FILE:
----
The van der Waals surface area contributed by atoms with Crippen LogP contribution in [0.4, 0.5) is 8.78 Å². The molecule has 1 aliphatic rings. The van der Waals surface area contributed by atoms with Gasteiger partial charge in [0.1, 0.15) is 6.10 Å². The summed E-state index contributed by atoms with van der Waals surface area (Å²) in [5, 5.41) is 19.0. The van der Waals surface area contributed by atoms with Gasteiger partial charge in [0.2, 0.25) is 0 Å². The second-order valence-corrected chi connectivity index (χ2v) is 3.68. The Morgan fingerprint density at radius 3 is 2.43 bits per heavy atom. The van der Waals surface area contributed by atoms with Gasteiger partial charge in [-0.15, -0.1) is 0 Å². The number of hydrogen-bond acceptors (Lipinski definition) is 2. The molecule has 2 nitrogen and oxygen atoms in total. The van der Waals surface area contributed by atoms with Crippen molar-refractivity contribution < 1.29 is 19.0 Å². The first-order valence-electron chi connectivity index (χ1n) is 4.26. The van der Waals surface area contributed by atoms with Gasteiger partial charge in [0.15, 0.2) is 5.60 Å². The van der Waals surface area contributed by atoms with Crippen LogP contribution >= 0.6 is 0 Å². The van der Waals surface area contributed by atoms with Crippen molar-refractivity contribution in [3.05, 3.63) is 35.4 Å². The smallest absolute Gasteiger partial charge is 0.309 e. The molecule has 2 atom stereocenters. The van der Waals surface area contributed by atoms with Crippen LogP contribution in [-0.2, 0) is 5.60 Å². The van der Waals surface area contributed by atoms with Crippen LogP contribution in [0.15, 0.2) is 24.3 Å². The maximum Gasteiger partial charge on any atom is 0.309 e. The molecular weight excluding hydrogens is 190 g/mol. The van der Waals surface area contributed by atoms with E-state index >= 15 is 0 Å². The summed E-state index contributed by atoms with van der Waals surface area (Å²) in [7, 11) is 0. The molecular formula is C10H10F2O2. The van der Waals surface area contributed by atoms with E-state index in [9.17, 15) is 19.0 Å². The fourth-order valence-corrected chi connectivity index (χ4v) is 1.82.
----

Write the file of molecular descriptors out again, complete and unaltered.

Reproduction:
The van der Waals surface area contributed by atoms with Crippen LogP contribution in [0.4, 0.5) is 8.78 Å². The molecule has 1 aliphatic rings. The van der Waals surface area contributed by atoms with Gasteiger partial charge in [0.1, 0.15) is 6.10 Å². The summed E-state index contributed by atoms with van der Waals surface area (Å²) in [5, 5.41) is 19.0. The van der Waals surface area contributed by atoms with Gasteiger partial charge in [0.2, 0.25) is 0 Å². The second-order valence-corrected chi connectivity index (χ2v) is 3.68. The Morgan fingerprint density at radius 3 is 2.43 bits per heavy atom. The van der Waals surface area contributed by atoms with Gasteiger partial charge in [-0.15, -0.1) is 0 Å². The number of hydrogen-bond acceptors (Lipinski definition) is 2. The molecule has 2 nitrogen and oxygen atoms in total. The van der Waals surface area contributed by atoms with Crippen molar-refractivity contribution < 1.29 is 19.0 Å². The first-order valence-electron chi connectivity index (χ1n) is 4.26. The van der Waals surface area contributed by atoms with Gasteiger partial charge in [0.15, 0.2) is 5.60 Å². The van der Waals surface area contributed by atoms with Crippen LogP contribution >= 0.6 is 0 Å². The van der Waals surface area contributed by atoms with Crippen molar-refractivity contribution in [3.05, 3.63) is 35.4 Å². The smallest absolute Gasteiger partial charge is 0.309 e. The molecule has 2 atom stereocenters. The van der Waals surface area contributed by atoms with Crippen LogP contribution in [-0.2, 0) is 5.60 Å². The van der Waals surface area contributed by atoms with Crippen LogP contribution in [0.15, 0.2) is 24.3 Å². The maximum Gasteiger partial charge on any atom is 0.309 e. The molecular weight excluding hydrogens is 190 g/mol. The van der Waals surface area contributed by atoms with E-state index >= 15 is 0 Å². The summed E-state index contributed by atoms with van der Waals surface area (Å²) in [7, 11) is 0. The molecular formula is C10H10F2O2. The van der Waals surface area contributed by atoms with E-state index in [9.17, 15) is 19.0 Å². The fourth-order valence-corrected chi connectivity index (χ4v) is 1.82.